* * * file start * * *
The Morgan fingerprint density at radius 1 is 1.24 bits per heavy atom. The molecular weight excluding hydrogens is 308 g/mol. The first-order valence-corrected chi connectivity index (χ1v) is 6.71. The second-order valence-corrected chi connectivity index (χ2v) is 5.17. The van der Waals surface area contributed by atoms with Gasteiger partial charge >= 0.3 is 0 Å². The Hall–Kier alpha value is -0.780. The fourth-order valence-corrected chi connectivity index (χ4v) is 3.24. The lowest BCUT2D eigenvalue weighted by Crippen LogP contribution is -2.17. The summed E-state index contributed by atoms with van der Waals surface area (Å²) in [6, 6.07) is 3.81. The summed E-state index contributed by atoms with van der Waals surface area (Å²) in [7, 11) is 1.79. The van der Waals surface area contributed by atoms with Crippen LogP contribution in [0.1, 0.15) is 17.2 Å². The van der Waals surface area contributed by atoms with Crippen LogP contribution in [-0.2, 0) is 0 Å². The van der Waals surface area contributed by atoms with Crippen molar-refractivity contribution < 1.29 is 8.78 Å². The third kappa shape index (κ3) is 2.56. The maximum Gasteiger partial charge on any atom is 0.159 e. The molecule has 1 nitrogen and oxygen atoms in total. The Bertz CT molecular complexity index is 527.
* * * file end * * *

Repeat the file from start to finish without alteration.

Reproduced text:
The Morgan fingerprint density at radius 1 is 1.24 bits per heavy atom. The molecular weight excluding hydrogens is 308 g/mol. The first-order valence-corrected chi connectivity index (χ1v) is 6.71. The second-order valence-corrected chi connectivity index (χ2v) is 5.17. The van der Waals surface area contributed by atoms with Gasteiger partial charge >= 0.3 is 0 Å². The Hall–Kier alpha value is -0.780. The fourth-order valence-corrected chi connectivity index (χ4v) is 3.24. The lowest BCUT2D eigenvalue weighted by Crippen LogP contribution is -2.17. The summed E-state index contributed by atoms with van der Waals surface area (Å²) in [6, 6.07) is 3.81. The summed E-state index contributed by atoms with van der Waals surface area (Å²) in [7, 11) is 1.79. The van der Waals surface area contributed by atoms with Crippen LogP contribution in [0.1, 0.15) is 17.2 Å². The van der Waals surface area contributed by atoms with Crippen LogP contribution in [-0.2, 0) is 0 Å². The van der Waals surface area contributed by atoms with Crippen molar-refractivity contribution < 1.29 is 8.78 Å². The third kappa shape index (κ3) is 2.56. The maximum Gasteiger partial charge on any atom is 0.159 e. The molecule has 1 nitrogen and oxygen atoms in total. The Bertz CT molecular complexity index is 527.